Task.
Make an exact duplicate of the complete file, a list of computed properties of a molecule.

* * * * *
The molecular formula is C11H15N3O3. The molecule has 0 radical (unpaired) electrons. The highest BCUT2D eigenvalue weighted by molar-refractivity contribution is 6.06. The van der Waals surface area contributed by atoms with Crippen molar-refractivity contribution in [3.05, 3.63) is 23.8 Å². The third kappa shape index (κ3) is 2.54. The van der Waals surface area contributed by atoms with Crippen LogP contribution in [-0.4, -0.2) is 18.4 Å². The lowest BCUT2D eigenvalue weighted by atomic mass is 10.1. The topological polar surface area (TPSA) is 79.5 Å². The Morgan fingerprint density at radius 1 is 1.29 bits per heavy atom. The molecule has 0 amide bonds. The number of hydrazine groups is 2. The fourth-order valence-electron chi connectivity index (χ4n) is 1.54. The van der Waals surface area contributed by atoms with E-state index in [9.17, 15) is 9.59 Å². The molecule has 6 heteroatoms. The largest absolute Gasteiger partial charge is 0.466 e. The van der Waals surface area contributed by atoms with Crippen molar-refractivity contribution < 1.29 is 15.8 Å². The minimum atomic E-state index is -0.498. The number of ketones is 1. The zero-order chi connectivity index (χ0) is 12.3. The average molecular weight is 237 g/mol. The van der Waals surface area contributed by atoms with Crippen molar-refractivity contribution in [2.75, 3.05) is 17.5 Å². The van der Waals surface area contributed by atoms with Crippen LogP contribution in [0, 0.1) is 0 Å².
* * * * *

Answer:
The molecular formula is C11H15N3O3. The molecule has 0 radical (unpaired) electrons. The highest BCUT2D eigenvalue weighted by molar-refractivity contribution is 6.06. The van der Waals surface area contributed by atoms with Crippen molar-refractivity contribution in [3.05, 3.63) is 23.8 Å². The third kappa shape index (κ3) is 2.54. The van der Waals surface area contributed by atoms with Crippen LogP contribution in [-0.4, -0.2) is 18.4 Å². The lowest BCUT2D eigenvalue weighted by atomic mass is 10.1. The topological polar surface area (TPSA) is 79.5 Å². The Morgan fingerprint density at radius 1 is 1.29 bits per heavy atom. The molecule has 0 amide bonds. The number of hydrazine groups is 2. The fourth-order valence-electron chi connectivity index (χ4n) is 1.54. The van der Waals surface area contributed by atoms with E-state index in [9.17, 15) is 9.59 Å². The molecule has 6 heteroatoms. The largest absolute Gasteiger partial charge is 0.466 e. The van der Waals surface area contributed by atoms with Crippen molar-refractivity contribution < 1.29 is 15.8 Å². The minimum atomic E-state index is -0.498. The number of ketones is 1. The zero-order chi connectivity index (χ0) is 12.3. The average molecular weight is 237 g/mol. The van der Waals surface area contributed by atoms with Crippen molar-refractivity contribution in [2.75, 3.05) is 17.5 Å². The van der Waals surface area contributed by atoms with Crippen LogP contribution in [0, 0.1) is 0 Å².